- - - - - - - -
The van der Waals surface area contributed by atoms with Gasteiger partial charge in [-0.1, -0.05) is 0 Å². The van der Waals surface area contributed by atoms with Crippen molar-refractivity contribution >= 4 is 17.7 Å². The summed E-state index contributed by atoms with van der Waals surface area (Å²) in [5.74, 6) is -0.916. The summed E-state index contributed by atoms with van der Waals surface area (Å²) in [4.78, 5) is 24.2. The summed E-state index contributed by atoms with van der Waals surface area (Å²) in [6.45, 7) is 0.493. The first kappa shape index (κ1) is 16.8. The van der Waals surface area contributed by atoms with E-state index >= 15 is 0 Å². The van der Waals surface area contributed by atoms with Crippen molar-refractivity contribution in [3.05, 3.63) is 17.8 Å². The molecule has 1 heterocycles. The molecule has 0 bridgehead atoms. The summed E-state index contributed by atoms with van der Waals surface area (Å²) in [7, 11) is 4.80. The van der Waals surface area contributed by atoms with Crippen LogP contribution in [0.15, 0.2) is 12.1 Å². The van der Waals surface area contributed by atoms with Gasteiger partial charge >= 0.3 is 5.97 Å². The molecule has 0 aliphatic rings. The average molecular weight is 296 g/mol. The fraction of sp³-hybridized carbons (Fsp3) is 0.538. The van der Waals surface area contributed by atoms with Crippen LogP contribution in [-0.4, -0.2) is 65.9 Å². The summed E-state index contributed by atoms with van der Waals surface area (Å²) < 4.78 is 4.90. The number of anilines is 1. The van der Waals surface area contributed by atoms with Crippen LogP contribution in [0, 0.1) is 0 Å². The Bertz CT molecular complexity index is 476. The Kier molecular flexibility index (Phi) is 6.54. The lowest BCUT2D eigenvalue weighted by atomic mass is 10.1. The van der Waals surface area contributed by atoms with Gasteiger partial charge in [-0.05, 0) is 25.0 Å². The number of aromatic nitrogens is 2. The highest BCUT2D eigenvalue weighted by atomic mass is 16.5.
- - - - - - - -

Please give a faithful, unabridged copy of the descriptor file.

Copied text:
The van der Waals surface area contributed by atoms with Gasteiger partial charge in [-0.1, -0.05) is 0 Å². The van der Waals surface area contributed by atoms with Crippen molar-refractivity contribution >= 4 is 17.7 Å². The summed E-state index contributed by atoms with van der Waals surface area (Å²) in [5.74, 6) is -0.916. The summed E-state index contributed by atoms with van der Waals surface area (Å²) in [4.78, 5) is 24.2. The summed E-state index contributed by atoms with van der Waals surface area (Å²) in [6.45, 7) is 0.493. The first kappa shape index (κ1) is 16.8. The van der Waals surface area contributed by atoms with E-state index >= 15 is 0 Å². The van der Waals surface area contributed by atoms with Crippen molar-refractivity contribution in [3.05, 3.63) is 17.8 Å². The molecule has 1 heterocycles. The molecule has 0 bridgehead atoms. The summed E-state index contributed by atoms with van der Waals surface area (Å²) in [7, 11) is 4.80. The van der Waals surface area contributed by atoms with Crippen LogP contribution in [0.15, 0.2) is 12.1 Å². The van der Waals surface area contributed by atoms with Gasteiger partial charge >= 0.3 is 5.97 Å². The molecule has 0 aliphatic rings. The average molecular weight is 296 g/mol. The fraction of sp³-hybridized carbons (Fsp3) is 0.538. The van der Waals surface area contributed by atoms with Crippen LogP contribution in [-0.4, -0.2) is 65.9 Å². The summed E-state index contributed by atoms with van der Waals surface area (Å²) < 4.78 is 4.90. The number of anilines is 1. The van der Waals surface area contributed by atoms with Crippen LogP contribution in [0, 0.1) is 0 Å². The Bertz CT molecular complexity index is 476. The Kier molecular flexibility index (Phi) is 6.54. The lowest BCUT2D eigenvalue weighted by atomic mass is 10.1. The van der Waals surface area contributed by atoms with Gasteiger partial charge in [-0.05, 0) is 25.0 Å². The number of aromatic nitrogens is 2. The highest BCUT2D eigenvalue weighted by atomic mass is 16.5.